Legislators Scheduled to Hear Business BillsPosted: Updated:
Two high-profile business-related bills are scheduled for hearings Tuesday at the Statehouse. The Senate Tax and Fiscal Policy Committee is slated to hear a proposal to reduce business taxes, including a call to lower the corporate income tax rate. Also, a bill calling for a commission to evaluate state and local tax incentives is scheduled to be heard by the full House. You can view the incentives evaluation bill by clicking here.
You can view the Senate's business tax cut proposal by here.
Originally posted December 29, 2013
STATEHOUSE - State and local tax incentives would be subject to regular review and evaluation under a bill filed by State Representative Eric Koch (R-Bedford). The bill would require the Commission on State Tax and Financing Policy (CSTFP) to review, analyze and evaluate state and local tax incentives that are provided to encourage economic development or to alter, reward or subsidize a particular action or behavior by a tax incentive recipient.
The bill requires the CSTFP to complete a comprehensive review of all state and local tax incentives over a five-year period beginning in the 2014 interim and requires the Legislative Services Agency (LSA) to conduct the evaluation and analysis of each incentive scheduled for review by the CSTFP.
The five-year incentive review would cover exemptions, deductions, credits, preferential rates and other tax benefits that: (1) reduce the amount of a tax that would otherwise be due the state; (2) result in a tax refund in excess of any tax due; or (3) reduce the amount of property taxes that would otherwise be due to a political subdivision of the state. The review would include programs under which political subdivisions dedicate revenue to provide improvements or to retire bonds issued to pay for improvements in an economic or sports development area, a community revitalization area, an enterprise zone or a tax increment financing district.
"Right now, after tax breaks are given, we have no way of knowing whether or not they are actually resulting in the benefits expected, such as new investment and job creation," said Rep. Koch. "This bill will ensure that state and local policymakers have the information necessary to decide whether to continue, modify or repeal economic development incentives based upon real data and independent analysis. We owe it to all taxpayers to ensure that Indiana's state and local tax incentives are actually achieving the intended results."
Rep. Koch serves all or parts of Brown, Lawrence, Monroe, Jackson and Johnson counties.
Source: The Indiana House Republican CaucusOriginally Posted January 9, 2014
STATEHOUSE (Jan. 9, 2014) — Senate President Pro Tem David Long (R-Fort Wayne), State Sen. Brandt Hershman (R-Buck Creek) and State Sen. Luke Kenley (R-Noblesville) unveiled legislation today to boost Hoosier job and economic growth by reducing the state’s corporate income tax and business personal property tax. The Indiana Senate Majority Caucus has designated this initiative Senate Bill 1.
SB 1, authored by Hershman, includes the following changes:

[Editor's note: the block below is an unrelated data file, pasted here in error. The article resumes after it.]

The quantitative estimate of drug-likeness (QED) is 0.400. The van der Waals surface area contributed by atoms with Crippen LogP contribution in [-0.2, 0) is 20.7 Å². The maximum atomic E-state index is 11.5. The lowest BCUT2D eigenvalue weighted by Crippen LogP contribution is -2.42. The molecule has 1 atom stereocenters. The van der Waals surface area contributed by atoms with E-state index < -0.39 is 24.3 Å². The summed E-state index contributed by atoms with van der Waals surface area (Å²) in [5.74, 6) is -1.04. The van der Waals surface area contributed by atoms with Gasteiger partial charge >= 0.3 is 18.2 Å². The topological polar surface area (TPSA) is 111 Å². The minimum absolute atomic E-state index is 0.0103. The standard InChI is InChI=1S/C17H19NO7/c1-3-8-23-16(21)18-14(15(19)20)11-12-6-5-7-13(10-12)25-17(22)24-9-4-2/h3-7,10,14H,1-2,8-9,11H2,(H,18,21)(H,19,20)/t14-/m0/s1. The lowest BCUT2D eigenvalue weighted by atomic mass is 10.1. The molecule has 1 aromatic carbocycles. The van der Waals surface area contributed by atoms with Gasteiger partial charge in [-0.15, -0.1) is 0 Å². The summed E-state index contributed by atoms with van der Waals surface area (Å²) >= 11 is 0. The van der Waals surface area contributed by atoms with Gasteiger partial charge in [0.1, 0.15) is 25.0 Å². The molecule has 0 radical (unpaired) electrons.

• Reduces Indiana’s corporate income tax rate to 4.9 percent by July 1, 2019. Once fully implemented, this would put $132 million back into the private sector economy annually.
• Exempts small businesses from personal property tax liability if they have less than $25,000 of personal property in a county. This change is projected to exempt up to 71 percent of business personal property tax filers.
• Revises and eliminates certain tax credits to help finance these tax cuts.
• Creates an 11-member Blue Ribbon Commission to study the impact of the business personal property tax on Indiana’s economic competitiveness. This commission would include representatives from state and local government and the business community.
Long said this combination of tax cuts would build on Indiana’s pro-growth tax climate to make the state even more attractive to businesses that employ Hoosiers.
“Indiana was recently ranked among the top 10 business tax climates in the nation, and it’s our goal as legislators to preserve and improve that status,” Long said. “The plan outlined in Senate Bill 1 would achieve that goal, and I look forward to continuing to work on this issue with the House of Representatives and Governor Pence.”
Hershman noted the non-partisan Tax Foundation ranks Indiana’s property-tax structure fifth-best in the nation, its individual income tax structure 10th-best and its sales tax structure 11th-best. However, the state’s corporate income tax is currently only 24th-best in the nation. The changes in SB 1 would give Indiana the second-lowest corporate income tax rate in the nation.
“It’s clear that prior tax reforms have paid off for our state,” Hershman said. “After capping property taxes, reducing income taxes and eliminating the death tax, Indiana has far outpaced most states in job growth. But there’s still room for improvement. Senate Bill 1 will help Hoosier employers expand their operations and create jobs in our state.”
Kenley noted the bill’s personal property tax changes are particularly beneficial to small businesses, many of whom would be totally exempted from the tax.
“Small businesses are the backbone of any healthy economy, and the personal property tax creates a real financial burden on these employers,” Kenley said. “This bill is a fiscally responsible step toward alleviating that burden.”
Hershman sponsored legislation in 2011 that began a four-year reduction in the state’s corporate income tax rate from 8.5 percent to 6.5 percent. As introduced, SB 1 would continue this phased in reduction, with the rate reaching 4.9 percent beginning July 1, 2019.
SB 1 now moves to the Senate Tax and Fiscal Policy Committee for further consideration.
Source: Indiana Senate Republicans